The Killeen city council will hold a workshop Saturday to discuss the FY 2022 budget in depth, along with a few studies, the 5-year capital improvement’s program, and funding options for road and street maintenance and repair.
The meeting is blocked out from 9 a.m. to 4 p.m. in the main conference room of city hall, but Mayor Jose Segarra is hopeful that it will not be an all-day affair.
“We’re doing one long meeting to try and save our staff from having to do the same presentation multiple times. This meeting lets us stay focused and work together,” Segarra said in a phone interview Thursday.
For Segarra, one major discussion throughout the meeting will be funding sources.
“We contracted assessments of our roads a few years ago and what they found was that we needed to focus more on infrastructure,” Segarra said.
According to City Manager Kent Cagle’s budget in brief, a 2018 assessment identified that $42 million worth of street maintenance would be required to keep streets as-is, and that another $120 million would be required to reconstruct those roads that were “beyond repair.” Further, Winter Storm Uri caused another $40 worth of maintenance needs. Ultimately, the assessment recommended spending $5.9 million annually to for street repair.
With the elevation of the Street Maintenance Fee from $1.70 to $7.00, an additional $5.5 million in projected revenue is expected to help maintain roadways and pay off debt service totaling $60 million in bonds over the next five years, which is the recommendation from the city manager.
“Really, this imitative is about catching up. We’ve been kicking the can down the road for so long and now we have the chance to really start catching up,” Segarra said.
Councilwoman at large Mellisa Brown, however, said in an email exchange Thursday that if all of the proposed changes are made to the bill, “we might need to discuss setting aside money to assist low income households.”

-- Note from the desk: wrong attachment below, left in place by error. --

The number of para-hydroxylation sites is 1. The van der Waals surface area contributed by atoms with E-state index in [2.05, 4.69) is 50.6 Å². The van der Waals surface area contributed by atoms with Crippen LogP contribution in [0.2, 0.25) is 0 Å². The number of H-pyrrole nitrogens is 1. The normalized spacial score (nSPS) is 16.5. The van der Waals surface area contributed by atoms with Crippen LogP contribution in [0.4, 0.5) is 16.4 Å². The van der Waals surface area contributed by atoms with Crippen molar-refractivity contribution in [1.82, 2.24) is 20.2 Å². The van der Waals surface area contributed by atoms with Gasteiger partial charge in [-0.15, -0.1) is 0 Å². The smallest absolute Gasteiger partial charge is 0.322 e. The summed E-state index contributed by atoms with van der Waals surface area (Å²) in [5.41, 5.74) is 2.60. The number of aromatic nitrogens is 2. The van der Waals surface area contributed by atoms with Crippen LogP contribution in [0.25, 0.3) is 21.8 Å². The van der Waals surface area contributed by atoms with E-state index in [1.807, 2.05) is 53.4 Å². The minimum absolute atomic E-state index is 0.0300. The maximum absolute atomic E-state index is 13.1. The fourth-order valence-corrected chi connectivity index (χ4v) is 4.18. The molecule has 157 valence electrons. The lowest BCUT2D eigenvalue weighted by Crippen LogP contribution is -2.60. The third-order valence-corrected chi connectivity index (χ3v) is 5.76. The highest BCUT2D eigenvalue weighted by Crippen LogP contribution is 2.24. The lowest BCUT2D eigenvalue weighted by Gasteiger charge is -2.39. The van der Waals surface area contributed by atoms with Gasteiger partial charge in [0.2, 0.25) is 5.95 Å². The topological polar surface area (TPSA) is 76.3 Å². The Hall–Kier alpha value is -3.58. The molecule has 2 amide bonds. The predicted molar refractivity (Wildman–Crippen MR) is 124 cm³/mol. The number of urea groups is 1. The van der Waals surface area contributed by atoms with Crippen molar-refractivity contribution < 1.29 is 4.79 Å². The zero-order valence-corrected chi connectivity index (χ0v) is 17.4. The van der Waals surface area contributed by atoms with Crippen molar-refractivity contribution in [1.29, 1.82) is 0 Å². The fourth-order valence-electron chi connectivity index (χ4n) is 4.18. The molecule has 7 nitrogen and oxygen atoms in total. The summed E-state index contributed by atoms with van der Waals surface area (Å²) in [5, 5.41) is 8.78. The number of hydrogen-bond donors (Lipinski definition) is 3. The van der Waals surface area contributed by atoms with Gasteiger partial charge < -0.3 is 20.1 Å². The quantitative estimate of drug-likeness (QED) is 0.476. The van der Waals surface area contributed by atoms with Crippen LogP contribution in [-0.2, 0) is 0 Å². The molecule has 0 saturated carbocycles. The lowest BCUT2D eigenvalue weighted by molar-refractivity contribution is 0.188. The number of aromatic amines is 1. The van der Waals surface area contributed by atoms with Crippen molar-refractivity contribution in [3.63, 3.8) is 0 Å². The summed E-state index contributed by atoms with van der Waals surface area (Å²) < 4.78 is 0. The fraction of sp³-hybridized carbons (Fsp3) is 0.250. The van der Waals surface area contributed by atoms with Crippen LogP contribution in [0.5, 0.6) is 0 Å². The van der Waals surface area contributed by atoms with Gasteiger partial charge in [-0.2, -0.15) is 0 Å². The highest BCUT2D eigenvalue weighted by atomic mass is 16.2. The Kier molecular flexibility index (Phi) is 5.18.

Iniatives like the one proposed often take years to pass, however. Segarra recalled how it took five years to pass the previous increase to $1.30.
“I really hope the council approves this measure, but I’ve seen councils support initiatives right up until the vote. I think this is a good council, but we’ll have to see if they’ve got the will,” Segarra said.
Another important topic for the meeting will be the use of some $29.1 million awarded to the city of Killeen from the American Rescue Plan Act.
“I think the ARPA funds will be the longest and most productive discussion since the proposed budget that was presented only includes a little over $3 million of the approved funds,” Brown said.
The proposed budget allocates some funding for a 4% increase in cost of living expenses, which is paid for in the first year by ARPA funding. After the first year, however, ARPA funding is reduced by 50% and the rest of the cost is subsumed into the general fund.
Killeen has until Dec. 31, 2024 to commit all $29.1 million in ARPA funds before they expire. Multi-year infrastructure projects have an extended payment deadline of Dec. 31, 2026, so long as they have been committed to by Dec. 31, 2024.
Additional topics for the meeting also include a pair of studies regarding the water and sewer rate, and the solid waste rate, as well as the 5-year capital improvements program.